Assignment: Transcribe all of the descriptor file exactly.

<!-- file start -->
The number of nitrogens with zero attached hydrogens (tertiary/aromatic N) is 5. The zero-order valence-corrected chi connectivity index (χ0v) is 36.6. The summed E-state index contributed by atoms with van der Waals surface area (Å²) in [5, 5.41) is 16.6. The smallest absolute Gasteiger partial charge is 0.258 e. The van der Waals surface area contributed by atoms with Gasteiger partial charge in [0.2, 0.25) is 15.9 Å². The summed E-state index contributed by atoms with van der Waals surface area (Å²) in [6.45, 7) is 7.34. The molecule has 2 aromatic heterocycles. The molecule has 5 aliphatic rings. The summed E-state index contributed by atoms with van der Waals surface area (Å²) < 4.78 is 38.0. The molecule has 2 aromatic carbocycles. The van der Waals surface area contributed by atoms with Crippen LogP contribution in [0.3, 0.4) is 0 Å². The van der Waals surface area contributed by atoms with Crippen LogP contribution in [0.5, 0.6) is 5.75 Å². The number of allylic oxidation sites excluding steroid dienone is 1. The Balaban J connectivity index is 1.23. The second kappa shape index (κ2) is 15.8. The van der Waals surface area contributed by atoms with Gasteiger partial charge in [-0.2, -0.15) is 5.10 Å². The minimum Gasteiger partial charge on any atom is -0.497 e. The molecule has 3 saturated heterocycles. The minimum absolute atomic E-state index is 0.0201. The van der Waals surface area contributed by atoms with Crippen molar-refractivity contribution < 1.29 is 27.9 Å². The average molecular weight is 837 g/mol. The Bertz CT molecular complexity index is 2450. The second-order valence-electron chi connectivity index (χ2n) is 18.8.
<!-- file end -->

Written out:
The number of nitrogens with zero attached hydrogens (tertiary/aromatic N) is 5. The zero-order valence-corrected chi connectivity index (χ0v) is 36.6. The summed E-state index contributed by atoms with van der Waals surface area (Å²) in [5, 5.41) is 16.6. The smallest absolute Gasteiger partial charge is 0.258 e. The van der Waals surface area contributed by atoms with Gasteiger partial charge in [0.2, 0.25) is 15.9 Å². The summed E-state index contributed by atoms with van der Waals surface area (Å²) in [6.45, 7) is 7.34. The molecule has 2 aromatic heterocycles. The molecule has 5 aliphatic rings. The summed E-state index contributed by atoms with van der Waals surface area (Å²) < 4.78 is 38.0. The molecule has 2 aromatic carbocycles. The van der Waals surface area contributed by atoms with Crippen LogP contribution in [0.3, 0.4) is 0 Å². The van der Waals surface area contributed by atoms with Crippen LogP contribution in [0.5, 0.6) is 5.75 Å². The number of allylic oxidation sites excluding steroid dienone is 1. The Balaban J connectivity index is 1.23. The second kappa shape index (κ2) is 15.8. The van der Waals surface area contributed by atoms with Gasteiger partial charge in [-0.2, -0.15) is 5.10 Å². The minimum Gasteiger partial charge on any atom is -0.497 e. The molecule has 3 saturated heterocycles. The minimum absolute atomic E-state index is 0.0201. The van der Waals surface area contributed by atoms with Crippen molar-refractivity contribution < 1.29 is 27.9 Å². The average molecular weight is 837 g/mol. The Bertz CT molecular complexity index is 2450. The second-order valence-electron chi connectivity index (χ2n) is 18.8.